Monday, January 20, 2020
The skye times mobile

A decision has been made to allow restricted visiting to most of the wards at Raigmore Hospital this afternoon following a reassessment of the visiting suspension announced yesterday.

Visitors had been asked to stay away in order to prevent further outbreaks of norovirus within the Inverness hospital.

However Wards 7C, at the centre of the outbreak, remains closed and visitors are being asked to not visit these wards unless by prior arrangement with the nurse in charge. Testing has confirmed norovirus on three patients in this ward.

Dr Jonty Mills, consultant microbiologist for NHS Highland, explained that even though ward 7C remains closed due to norovirus and, therefore, closed to visitors, restricted visiting will be now allowed on the rest of the hospital wards.

He said: “I would like to thank everyone for their cooperation and understanding when we suspended all visiting. This was to try, as much as we possibly could, to reduce any further outbreaks of norovirus in the hospital.

“While I am pleased that we have been able to reopen to allow restricted visiting we know norovirus is still in the community. So we would ask that if visiting is required, visitors are limited to two per patient and that if you, or anyone you live with, has had symptoms of diarrhoea and vomiting, you refrain from coming into the hospital until you are clear for 48 hours.”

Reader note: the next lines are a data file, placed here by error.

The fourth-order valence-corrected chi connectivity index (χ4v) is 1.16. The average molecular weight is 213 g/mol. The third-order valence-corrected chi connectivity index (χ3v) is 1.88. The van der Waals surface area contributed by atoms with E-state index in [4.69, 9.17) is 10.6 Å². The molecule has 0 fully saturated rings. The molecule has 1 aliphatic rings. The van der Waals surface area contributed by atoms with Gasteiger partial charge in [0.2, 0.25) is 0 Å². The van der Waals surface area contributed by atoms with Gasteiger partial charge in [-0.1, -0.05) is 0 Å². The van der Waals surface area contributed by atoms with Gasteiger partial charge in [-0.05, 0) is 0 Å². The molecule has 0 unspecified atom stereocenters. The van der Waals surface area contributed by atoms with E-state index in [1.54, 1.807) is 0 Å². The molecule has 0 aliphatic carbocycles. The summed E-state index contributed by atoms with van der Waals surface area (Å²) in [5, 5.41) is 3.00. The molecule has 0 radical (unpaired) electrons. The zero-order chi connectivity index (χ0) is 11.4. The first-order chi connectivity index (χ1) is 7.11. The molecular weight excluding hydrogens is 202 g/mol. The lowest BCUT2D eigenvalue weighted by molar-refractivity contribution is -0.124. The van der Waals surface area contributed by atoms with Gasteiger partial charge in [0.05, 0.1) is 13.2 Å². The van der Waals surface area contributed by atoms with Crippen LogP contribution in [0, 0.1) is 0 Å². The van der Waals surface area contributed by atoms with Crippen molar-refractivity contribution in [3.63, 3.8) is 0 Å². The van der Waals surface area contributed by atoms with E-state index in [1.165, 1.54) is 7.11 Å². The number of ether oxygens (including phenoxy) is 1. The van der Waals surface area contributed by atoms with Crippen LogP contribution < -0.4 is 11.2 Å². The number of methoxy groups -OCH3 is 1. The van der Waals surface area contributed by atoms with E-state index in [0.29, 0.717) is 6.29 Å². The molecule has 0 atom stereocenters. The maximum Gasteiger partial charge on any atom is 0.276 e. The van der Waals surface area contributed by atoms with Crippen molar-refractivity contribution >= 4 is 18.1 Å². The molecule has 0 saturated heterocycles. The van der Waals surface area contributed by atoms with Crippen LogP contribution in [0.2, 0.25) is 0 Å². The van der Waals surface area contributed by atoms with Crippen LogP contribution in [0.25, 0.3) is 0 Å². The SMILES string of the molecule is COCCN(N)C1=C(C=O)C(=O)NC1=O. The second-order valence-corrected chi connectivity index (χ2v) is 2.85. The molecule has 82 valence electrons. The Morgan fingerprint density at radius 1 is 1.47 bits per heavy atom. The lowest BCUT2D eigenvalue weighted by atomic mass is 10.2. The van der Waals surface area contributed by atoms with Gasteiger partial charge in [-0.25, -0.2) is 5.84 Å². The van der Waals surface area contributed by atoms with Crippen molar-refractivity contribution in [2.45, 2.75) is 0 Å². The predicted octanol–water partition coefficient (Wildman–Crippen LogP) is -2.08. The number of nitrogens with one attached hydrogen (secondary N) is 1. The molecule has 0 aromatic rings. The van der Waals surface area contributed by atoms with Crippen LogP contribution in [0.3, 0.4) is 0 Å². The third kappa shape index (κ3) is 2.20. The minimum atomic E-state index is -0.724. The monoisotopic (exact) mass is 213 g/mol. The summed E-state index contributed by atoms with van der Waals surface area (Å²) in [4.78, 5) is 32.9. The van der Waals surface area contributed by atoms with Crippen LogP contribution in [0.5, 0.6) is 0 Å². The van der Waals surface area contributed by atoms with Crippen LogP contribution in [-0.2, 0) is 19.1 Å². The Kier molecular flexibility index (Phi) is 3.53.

There is no specific treatment for a norovirus infection and it is not usually necessary to visit a doctor. The best course of action is to stay at home and to drink plenty of water to prevent dehydration.

Iona McGauran, lead nurse for Raigmore Hospital, said: “I would also like to thank the public for their support when we suspended visiting. It was not a decision we took lightly and their understanding is appreciated.

“Visiting remains suspended to our affected ward which helps hospital staff protect the health, privacy and dignity of our patients.

“Hospital staff will of course be very happy to talk to visitors on the phone so they can get updates on how their relatives are.”

The public can help to minimise the spread by following some simple rules:-

• Do not visit a hospital if you or someone you live with has symptoms. If you have a hospital appointment, please get in touch and, where appropriate, your appointment can be rescheduled.
• Wait until you have been clear of symptoms for 48 hours, as you may still be contagious, even if you feel well.
• Wash your hands regularly with soap and water, especially after using the toilet and before eating.
• If you visit someone in hospital, don't sit on their bed and keep the number of visitors to a minimum at any one time. Never touch dressings, drips, or other equipment around the bed.

For more information about hand hygiene visit the Scottish National Hand Hygiene Campaign website


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